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Long before they invented writing (5000 B.C.), humans discovered human speech, 70,000 years ago.  But when people learned to write, words were considered magic.  Egyptian hieroglyphs (“sacred writing”) were believed to have such magical power that the name of something written on a tomb guaranteed that the deceased, become immortal, would possess it after his death : even when real clothes, jewels, furniture and food were placed inside the tomb – and later probably stolen – the very words identifying them on the outside of the tomb would assure their continued presence !  Ancient Egyptians called their writing “the words of the gods”, because Thot, the god of wisdom, had invented it.

In every epoch, certain spoken words are also believed to possess magical powers.  When I was growing up, they were “Open Sesame !” and “Abracadabra !”, but also, for us as Catholics, “Hoc est corpus meum” (“This is my body”).  The magical formula for transsubstantiation, turning bread and wine into Christ’s body and blood, was satirized by the expression “Hocus Pocus” –  become a blanket designation for charlatans’ exploitation of people’s superstition and credulity.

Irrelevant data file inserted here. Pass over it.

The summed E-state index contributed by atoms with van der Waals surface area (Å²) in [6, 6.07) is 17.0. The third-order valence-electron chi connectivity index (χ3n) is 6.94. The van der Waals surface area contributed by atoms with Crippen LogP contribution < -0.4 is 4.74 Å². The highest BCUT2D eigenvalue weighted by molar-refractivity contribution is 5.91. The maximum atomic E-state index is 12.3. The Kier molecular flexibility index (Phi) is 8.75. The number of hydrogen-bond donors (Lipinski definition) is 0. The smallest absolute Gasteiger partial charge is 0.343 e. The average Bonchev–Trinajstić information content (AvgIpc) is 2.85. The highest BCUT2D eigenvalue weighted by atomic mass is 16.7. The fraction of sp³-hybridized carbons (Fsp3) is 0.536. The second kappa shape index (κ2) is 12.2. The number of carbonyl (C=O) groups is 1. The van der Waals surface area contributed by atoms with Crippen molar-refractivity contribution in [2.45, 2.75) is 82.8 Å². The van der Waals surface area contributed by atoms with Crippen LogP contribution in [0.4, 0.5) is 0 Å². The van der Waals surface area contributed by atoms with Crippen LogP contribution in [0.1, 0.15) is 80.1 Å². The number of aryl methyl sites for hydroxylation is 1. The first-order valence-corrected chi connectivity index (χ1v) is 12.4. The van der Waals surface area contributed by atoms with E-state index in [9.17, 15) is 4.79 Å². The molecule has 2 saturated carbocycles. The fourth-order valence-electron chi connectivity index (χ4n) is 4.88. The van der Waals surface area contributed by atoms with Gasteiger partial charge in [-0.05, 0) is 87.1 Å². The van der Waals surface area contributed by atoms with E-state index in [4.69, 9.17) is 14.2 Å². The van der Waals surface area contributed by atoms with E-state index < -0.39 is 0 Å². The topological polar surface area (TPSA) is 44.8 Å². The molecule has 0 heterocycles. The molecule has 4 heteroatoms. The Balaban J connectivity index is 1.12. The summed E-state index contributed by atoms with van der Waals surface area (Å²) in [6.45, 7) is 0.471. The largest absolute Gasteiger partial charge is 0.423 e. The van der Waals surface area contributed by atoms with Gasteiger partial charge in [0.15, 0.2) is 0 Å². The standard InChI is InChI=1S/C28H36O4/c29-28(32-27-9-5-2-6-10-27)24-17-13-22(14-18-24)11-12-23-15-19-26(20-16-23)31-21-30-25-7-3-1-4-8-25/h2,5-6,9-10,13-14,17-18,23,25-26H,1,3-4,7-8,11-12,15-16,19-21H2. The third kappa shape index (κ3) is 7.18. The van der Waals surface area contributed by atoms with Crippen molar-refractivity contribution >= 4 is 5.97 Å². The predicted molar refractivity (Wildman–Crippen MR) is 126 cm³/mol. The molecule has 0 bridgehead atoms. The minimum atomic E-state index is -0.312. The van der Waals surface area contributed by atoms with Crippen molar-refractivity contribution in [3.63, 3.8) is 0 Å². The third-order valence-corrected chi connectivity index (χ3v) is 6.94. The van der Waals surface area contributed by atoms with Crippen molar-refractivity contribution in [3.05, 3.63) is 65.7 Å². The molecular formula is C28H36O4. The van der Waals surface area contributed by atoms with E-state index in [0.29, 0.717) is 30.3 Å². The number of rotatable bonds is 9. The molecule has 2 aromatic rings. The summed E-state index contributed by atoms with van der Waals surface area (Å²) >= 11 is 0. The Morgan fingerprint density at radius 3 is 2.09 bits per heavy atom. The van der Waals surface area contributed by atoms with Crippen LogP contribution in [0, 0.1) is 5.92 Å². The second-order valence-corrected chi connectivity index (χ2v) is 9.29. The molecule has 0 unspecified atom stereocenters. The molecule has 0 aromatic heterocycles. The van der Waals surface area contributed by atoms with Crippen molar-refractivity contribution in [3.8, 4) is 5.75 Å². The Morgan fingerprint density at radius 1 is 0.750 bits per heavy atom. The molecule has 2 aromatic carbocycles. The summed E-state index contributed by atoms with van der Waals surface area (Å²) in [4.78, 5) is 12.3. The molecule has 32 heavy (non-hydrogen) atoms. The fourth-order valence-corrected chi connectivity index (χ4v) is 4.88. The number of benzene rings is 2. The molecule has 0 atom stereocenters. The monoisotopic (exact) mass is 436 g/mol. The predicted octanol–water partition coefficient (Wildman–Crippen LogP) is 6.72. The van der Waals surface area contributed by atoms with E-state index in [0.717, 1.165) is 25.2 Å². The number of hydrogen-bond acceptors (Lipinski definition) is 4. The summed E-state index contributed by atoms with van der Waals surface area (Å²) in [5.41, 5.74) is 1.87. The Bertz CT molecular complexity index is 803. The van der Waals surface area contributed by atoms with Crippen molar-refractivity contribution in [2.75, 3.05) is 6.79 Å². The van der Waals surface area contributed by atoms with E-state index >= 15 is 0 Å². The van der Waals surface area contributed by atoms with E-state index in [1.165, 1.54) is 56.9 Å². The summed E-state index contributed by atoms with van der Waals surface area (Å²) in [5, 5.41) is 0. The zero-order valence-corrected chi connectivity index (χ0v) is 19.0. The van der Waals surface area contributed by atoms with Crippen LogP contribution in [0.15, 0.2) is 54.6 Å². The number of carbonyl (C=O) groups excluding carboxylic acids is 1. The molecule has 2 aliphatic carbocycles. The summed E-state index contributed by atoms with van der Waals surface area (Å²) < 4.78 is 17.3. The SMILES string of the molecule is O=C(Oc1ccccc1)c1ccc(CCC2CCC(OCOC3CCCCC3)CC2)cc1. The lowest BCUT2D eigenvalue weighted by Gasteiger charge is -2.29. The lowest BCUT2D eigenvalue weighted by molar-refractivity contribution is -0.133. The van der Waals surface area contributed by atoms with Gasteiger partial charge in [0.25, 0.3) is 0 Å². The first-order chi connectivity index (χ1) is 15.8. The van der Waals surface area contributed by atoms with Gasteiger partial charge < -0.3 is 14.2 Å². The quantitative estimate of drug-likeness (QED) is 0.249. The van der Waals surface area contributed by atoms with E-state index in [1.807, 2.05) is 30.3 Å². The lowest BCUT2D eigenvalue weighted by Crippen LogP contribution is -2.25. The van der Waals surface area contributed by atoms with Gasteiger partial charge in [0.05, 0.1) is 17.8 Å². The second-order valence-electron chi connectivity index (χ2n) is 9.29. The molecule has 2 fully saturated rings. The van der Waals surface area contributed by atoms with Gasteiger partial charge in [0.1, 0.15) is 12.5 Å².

Franciscans take leave of each other by wishing their brother “Pax et bonum” (“Peace and well-being”).  The ancient Egyptians wrote three hieroglyphic words on tombs, not just wishing the dead well but guaranteeing that they would enjoy ANKH (Life), OUDJA (Prosperity) and SENEB (Health).  A pity such generous sentiments were the wishful thinking, as in all religions, of the terminally naïve.